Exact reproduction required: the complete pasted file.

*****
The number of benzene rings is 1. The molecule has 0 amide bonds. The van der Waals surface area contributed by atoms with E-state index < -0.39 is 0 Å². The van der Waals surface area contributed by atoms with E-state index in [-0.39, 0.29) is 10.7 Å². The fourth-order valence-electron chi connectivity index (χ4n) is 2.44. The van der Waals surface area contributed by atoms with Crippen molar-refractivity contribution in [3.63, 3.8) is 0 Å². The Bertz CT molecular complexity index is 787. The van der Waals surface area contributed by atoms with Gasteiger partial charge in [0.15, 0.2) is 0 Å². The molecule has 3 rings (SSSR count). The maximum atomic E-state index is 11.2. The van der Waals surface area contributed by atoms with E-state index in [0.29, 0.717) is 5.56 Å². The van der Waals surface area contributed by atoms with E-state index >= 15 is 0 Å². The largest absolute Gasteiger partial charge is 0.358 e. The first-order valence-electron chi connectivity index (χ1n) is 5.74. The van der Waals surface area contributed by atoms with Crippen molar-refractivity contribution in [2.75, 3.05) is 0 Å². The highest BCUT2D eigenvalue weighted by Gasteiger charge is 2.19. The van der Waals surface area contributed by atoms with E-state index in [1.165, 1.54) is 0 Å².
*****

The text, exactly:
The number of benzene rings is 1. The molecule has 0 amide bonds. The van der Waals surface area contributed by atoms with E-state index < -0.39 is 0 Å². The van der Waals surface area contributed by atoms with E-state index in [-0.39, 0.29) is 10.7 Å². The fourth-order valence-electron chi connectivity index (χ4n) is 2.44. The van der Waals surface area contributed by atoms with Crippen molar-refractivity contribution in [3.63, 3.8) is 0 Å². The Bertz CT molecular complexity index is 787. The van der Waals surface area contributed by atoms with Gasteiger partial charge in [0.15, 0.2) is 0 Å². The molecule has 3 rings (SSSR count). The maximum atomic E-state index is 11.2. The van der Waals surface area contributed by atoms with E-state index in [0.29, 0.717) is 5.56 Å². The van der Waals surface area contributed by atoms with E-state index >= 15 is 0 Å². The largest absolute Gasteiger partial charge is 0.358 e. The first-order valence-electron chi connectivity index (χ1n) is 5.74. The van der Waals surface area contributed by atoms with Crippen molar-refractivity contribution in [2.75, 3.05) is 0 Å². The highest BCUT2D eigenvalue weighted by Gasteiger charge is 2.19. The van der Waals surface area contributed by atoms with E-state index in [1.165, 1.54) is 0 Å².